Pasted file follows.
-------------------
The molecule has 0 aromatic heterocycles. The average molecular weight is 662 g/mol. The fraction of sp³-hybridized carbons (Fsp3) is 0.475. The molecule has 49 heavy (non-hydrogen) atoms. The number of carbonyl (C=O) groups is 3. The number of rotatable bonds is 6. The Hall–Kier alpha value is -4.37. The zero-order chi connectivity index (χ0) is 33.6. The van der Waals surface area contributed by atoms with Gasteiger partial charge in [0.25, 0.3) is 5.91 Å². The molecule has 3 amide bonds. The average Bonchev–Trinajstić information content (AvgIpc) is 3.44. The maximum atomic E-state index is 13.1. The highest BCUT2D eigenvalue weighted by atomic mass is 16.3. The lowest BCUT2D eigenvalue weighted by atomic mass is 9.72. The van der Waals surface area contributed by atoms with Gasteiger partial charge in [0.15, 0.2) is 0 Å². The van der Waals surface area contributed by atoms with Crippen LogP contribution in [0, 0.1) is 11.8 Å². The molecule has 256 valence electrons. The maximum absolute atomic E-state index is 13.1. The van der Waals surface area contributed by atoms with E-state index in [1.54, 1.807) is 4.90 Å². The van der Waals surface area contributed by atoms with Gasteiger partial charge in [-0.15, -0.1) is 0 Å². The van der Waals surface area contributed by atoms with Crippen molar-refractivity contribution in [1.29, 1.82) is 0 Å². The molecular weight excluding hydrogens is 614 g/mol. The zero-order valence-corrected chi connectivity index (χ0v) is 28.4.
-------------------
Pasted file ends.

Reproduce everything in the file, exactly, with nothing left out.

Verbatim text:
The molecule has 0 aromatic heterocycles. The average molecular weight is 662 g/mol. The fraction of sp³-hybridized carbons (Fsp3) is 0.475. The molecule has 49 heavy (non-hydrogen) atoms. The number of carbonyl (C=O) groups is 3. The number of rotatable bonds is 6. The Hall–Kier alpha value is -4.37. The zero-order chi connectivity index (χ0) is 33.6. The van der Waals surface area contributed by atoms with Gasteiger partial charge in [0.25, 0.3) is 5.91 Å². The molecule has 3 amide bonds. The average Bonchev–Trinajstić information content (AvgIpc) is 3.44. The maximum atomic E-state index is 13.1. The highest BCUT2D eigenvalue weighted by atomic mass is 16.3. The lowest BCUT2D eigenvalue weighted by atomic mass is 9.72. The van der Waals surface area contributed by atoms with Gasteiger partial charge in [0.15, 0.2) is 0 Å². The van der Waals surface area contributed by atoms with Crippen LogP contribution in [0, 0.1) is 11.8 Å². The molecule has 256 valence electrons. The maximum absolute atomic E-state index is 13.1. The van der Waals surface area contributed by atoms with E-state index in [1.54, 1.807) is 4.90 Å². The van der Waals surface area contributed by atoms with Gasteiger partial charge in [-0.15, -0.1) is 0 Å². The van der Waals surface area contributed by atoms with Crippen molar-refractivity contribution in [1.29, 1.82) is 0 Å². The molecular weight excluding hydrogens is 614 g/mol. The zero-order valence-corrected chi connectivity index (χ0v) is 28.4.